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Revista de Salud Animal

Print version ISSN 0253-570XOn-line version ISSN 2224-4700


MURCIA-MARROQUIN, Edgar Humberto; CAMACHO-CASTRO, Aracely; SALCEDO-SANCHEZ, Hermes Daniel  and  VAQUIRO-RUMIQUE, Angela Rocio. Toxic Epidermal Necrolysis in dogs. A case report. Rev Salud Anim. [online]. 2018, vol.40, n.2, e09. ISSN 0253-570X.

The study was based on a mestizo canine of two and a half months old, weighing 3.5 kg, with loss of approximately 60% of skin at the thoracolumbar level and with the perianal area compromised. The dog had previously been treated for hemorrhagic gastroenteritis, with fluid therapy and intravenous antibiotics (IV), (Hartmann's solution, Metronidazole) plus Metoclopramide via subcutaneous (SC), during the first three days, showing an improvement. On the fourth day of treatment, blisters were formed on the skin at the dorsal level that later broke leaving a great solution of continuity. Prednisolone, Amoxicillin Trihydrate+Potassium Clavulanate (Uniclav®) were applied (doses not presented in the medical records submitted), without any improvement. The lesion progressed to affect the ventral area, reason why the owner decided to take the dog to another veterinary center. Based on the anamnesis and the recorded findings, the antibiotic treatment was established intramuscularly (IM): Penicillin Benzathine+Procaine (Sancillin®), dose of 1 mL per 10 kg of live weight mL (0.3 mL intramuscular every 72 hours); Prednisolone 5 mg, dose of 0.2 mg/kg (½ tablet orally twice a day for seven days), continuing with – tablet daily every other day for seven days, and ending with ½ tablet daily for other seven days; Multivitamin, Mirrapel®, dose of 1 mL per 4 kg of weight, administering 1 mL orally every 24 hours; Domeboro® powder, an envelope dissolved in ¼ liter of water, two daily baths, recovering the epithelium, until the final closure of the dorsal and ventral wound. The presumptive diagnosis was that of the Toxic Epidermal Necrolysis, confirmed by histopathology.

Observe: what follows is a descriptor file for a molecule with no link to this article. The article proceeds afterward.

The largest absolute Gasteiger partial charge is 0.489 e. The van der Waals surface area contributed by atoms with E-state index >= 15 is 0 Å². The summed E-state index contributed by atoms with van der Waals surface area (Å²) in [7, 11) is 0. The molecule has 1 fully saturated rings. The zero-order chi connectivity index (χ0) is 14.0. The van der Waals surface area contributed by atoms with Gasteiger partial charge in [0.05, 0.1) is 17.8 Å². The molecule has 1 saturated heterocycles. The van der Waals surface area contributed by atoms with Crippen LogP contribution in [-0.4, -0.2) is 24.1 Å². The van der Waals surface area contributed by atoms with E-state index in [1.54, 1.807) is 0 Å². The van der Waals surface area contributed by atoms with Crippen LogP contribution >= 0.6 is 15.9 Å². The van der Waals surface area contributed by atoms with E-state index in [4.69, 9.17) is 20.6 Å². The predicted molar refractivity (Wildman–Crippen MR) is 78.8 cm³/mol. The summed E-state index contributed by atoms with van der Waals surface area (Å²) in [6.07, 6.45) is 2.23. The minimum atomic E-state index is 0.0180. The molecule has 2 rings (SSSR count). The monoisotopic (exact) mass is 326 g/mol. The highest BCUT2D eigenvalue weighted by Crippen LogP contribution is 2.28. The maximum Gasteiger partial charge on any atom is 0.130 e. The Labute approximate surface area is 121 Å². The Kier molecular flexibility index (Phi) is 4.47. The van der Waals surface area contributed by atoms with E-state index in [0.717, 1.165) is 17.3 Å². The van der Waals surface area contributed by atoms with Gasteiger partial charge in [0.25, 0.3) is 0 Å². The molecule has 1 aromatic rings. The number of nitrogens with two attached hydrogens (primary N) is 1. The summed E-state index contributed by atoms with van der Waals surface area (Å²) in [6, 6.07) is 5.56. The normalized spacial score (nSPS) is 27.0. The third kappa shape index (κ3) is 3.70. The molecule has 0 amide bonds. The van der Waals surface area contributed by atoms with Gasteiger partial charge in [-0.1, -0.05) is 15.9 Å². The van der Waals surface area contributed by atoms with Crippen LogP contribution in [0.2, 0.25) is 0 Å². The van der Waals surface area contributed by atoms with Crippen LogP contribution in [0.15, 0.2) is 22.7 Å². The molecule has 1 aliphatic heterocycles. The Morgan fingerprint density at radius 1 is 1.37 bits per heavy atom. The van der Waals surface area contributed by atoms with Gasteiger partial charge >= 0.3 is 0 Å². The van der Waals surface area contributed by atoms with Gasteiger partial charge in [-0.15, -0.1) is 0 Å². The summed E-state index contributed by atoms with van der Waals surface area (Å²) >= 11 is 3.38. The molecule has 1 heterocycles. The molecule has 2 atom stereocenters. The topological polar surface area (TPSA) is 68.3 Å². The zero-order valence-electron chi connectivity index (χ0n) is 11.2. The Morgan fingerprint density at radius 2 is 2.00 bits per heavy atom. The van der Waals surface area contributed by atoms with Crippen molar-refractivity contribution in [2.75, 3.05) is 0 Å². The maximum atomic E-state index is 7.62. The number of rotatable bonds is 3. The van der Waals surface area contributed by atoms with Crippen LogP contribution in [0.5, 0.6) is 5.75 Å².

Keywords : canine; dermatitis; epithelium; toxic epidermal necrolysis.

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